The former director of the international division at Brazil's scandal-plagued state oil company, Petrobras, was sentenced Monday to 12 years and two months in prison for corruption and money laundering.
Jorge Zelada was convicted of taking bribes in a massive pay-to-play scheme that has upended Brazilian politics and cost the country's largest company more than $2 billion.
Judge Sergio Moro found Zelada and accomplices took nearly $31 million in bribes to grant a $1.8-billion drillship rental contract to US oil rig company Vantage Drilling Corporation.
"The contract was illicitly steered toward Vantage Drilling Corporation in return for the payment (of the bribe)," the judge said in his ruling.
Brazil has seized nearly $12 million from bank accounts in Monaco held by companies linked to Zelada, who headed Petrobras's international division from 2008 to 2012.
Investigators say he also stashed money in Swiss accounts.
Prosecutors say Petrobras, long a pillar of the world's seventh largest economy, was at the center of a sprawling embezzlement, bribes and kickbacks scheme in collusion with construction companies and political parties, including the ruling Workers' Party.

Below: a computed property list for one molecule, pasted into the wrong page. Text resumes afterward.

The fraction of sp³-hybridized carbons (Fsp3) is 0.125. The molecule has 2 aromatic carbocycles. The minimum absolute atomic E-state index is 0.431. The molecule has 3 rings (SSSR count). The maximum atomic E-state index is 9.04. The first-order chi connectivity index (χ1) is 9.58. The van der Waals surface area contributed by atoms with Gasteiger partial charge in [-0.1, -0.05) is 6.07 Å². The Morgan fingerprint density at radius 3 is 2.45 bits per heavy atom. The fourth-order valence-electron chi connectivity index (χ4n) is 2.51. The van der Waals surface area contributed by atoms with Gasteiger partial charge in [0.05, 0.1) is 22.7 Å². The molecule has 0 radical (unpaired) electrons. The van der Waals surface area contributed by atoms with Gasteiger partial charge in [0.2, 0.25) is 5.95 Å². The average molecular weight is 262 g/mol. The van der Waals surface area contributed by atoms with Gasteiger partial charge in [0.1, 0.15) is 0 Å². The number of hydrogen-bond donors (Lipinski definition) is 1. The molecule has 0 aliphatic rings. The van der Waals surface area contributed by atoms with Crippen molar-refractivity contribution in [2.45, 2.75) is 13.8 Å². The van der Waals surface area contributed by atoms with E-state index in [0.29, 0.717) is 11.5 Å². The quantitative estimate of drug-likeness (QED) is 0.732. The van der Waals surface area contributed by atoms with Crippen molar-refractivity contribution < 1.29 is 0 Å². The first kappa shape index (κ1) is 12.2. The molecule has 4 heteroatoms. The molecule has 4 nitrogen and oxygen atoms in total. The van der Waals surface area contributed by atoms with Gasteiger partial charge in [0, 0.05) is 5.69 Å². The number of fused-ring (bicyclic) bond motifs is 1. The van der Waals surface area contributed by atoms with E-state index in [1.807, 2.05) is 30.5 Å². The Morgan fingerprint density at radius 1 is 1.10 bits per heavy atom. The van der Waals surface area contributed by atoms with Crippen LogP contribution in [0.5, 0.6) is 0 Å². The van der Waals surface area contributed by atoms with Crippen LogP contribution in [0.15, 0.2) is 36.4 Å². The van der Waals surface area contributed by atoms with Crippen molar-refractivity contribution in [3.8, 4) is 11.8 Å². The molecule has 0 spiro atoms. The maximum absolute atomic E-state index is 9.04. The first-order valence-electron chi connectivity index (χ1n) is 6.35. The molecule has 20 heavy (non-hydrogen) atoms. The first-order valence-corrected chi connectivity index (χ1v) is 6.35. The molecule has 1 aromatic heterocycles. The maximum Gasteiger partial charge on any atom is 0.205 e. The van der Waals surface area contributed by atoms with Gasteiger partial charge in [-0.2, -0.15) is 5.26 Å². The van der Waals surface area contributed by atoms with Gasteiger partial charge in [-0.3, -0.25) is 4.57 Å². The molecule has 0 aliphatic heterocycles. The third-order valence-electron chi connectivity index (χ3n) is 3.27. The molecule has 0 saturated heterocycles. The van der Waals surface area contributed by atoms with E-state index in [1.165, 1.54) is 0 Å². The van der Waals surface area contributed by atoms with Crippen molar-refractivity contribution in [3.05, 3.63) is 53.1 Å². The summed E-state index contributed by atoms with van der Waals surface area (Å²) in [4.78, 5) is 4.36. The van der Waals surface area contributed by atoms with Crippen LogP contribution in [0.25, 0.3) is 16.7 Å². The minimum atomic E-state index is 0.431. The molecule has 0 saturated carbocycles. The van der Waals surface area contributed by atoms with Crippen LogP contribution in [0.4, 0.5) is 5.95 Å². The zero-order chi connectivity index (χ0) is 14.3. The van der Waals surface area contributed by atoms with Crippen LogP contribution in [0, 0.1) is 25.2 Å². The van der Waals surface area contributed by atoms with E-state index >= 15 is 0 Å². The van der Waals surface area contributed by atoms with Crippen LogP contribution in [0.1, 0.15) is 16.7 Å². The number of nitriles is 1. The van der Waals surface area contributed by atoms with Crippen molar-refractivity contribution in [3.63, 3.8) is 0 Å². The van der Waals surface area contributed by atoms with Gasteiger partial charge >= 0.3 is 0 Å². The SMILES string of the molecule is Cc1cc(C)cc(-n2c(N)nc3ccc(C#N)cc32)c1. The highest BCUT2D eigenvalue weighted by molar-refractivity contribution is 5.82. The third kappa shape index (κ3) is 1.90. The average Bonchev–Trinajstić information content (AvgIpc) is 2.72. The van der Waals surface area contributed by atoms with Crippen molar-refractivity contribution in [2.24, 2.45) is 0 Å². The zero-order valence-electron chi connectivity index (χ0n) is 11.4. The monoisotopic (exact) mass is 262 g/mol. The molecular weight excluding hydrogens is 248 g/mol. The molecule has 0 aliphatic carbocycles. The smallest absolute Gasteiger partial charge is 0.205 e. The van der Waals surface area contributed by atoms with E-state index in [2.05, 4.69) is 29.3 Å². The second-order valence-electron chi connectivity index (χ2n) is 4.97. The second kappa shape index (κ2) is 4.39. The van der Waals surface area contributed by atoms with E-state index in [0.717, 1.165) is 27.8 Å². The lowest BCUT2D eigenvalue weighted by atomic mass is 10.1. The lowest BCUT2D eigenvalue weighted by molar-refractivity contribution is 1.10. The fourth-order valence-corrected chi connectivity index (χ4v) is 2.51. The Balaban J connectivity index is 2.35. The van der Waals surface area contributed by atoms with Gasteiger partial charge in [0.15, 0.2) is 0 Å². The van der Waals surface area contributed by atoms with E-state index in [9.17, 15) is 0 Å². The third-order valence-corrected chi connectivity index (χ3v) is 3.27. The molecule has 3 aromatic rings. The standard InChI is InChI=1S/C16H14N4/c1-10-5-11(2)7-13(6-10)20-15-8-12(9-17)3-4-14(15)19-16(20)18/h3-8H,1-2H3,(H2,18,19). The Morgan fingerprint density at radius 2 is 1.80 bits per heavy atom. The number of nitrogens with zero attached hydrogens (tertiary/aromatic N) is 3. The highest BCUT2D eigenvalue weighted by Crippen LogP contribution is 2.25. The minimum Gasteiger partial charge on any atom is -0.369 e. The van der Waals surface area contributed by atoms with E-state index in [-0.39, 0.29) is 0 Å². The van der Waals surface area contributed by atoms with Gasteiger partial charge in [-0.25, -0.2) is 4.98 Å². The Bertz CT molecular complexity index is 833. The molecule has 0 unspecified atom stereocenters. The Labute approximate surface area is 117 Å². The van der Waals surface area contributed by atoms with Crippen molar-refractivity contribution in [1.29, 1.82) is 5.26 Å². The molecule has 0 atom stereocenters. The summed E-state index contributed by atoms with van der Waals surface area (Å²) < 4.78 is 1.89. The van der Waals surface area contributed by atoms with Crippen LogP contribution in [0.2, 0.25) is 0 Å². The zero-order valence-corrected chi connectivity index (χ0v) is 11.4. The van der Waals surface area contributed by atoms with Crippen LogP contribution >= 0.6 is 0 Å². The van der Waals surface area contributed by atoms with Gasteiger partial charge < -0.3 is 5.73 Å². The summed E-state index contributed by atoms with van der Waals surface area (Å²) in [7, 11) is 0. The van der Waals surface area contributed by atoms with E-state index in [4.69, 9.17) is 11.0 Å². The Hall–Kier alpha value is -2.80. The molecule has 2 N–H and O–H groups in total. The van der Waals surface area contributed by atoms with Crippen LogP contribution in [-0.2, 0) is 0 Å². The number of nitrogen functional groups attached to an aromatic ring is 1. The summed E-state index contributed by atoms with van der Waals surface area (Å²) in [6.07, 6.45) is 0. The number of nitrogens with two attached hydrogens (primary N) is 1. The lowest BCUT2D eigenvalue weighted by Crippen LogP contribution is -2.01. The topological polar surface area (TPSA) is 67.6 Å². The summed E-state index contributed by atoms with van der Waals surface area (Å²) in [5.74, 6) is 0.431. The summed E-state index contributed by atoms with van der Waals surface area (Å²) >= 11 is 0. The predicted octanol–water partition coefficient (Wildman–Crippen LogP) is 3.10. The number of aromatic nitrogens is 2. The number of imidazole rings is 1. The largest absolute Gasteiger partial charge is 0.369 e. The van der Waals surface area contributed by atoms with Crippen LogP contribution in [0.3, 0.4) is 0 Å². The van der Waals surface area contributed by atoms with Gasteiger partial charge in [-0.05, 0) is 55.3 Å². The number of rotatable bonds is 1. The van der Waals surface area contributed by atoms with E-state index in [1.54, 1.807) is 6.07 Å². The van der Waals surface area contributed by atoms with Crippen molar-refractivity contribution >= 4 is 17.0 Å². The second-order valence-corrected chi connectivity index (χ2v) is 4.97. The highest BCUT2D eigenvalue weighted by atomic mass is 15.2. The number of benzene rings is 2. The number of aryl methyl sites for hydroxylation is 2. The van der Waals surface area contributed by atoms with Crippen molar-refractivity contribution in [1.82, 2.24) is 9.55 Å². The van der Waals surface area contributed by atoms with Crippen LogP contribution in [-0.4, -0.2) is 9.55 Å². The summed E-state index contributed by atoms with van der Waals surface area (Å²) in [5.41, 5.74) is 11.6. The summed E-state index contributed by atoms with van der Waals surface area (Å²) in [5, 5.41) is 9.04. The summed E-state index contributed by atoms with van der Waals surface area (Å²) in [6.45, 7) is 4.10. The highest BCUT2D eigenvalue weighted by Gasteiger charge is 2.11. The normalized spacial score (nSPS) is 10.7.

The chief executives of construction giants Odebrecht and Andrade Gutierrez are among other high-ranking business figures already snared, along with a former Workers' Party treasurer.
Dozens of politicians are under investigation, including lawmakers, governors and cabinet ministers.
The sweeping corruption probe, called Operation Carwash, has uncovered a network of at least 16 companies that "bought" lucrative Petrobras contracts with bribes of between one and three percent of the total value, prosecutors say.
The scandal and the slide in oil prices have been catastrophic for Petrobras, which was downgraded to junk status by ratings agency Moody's in December and has slashed its planned investments and production targets for 2016.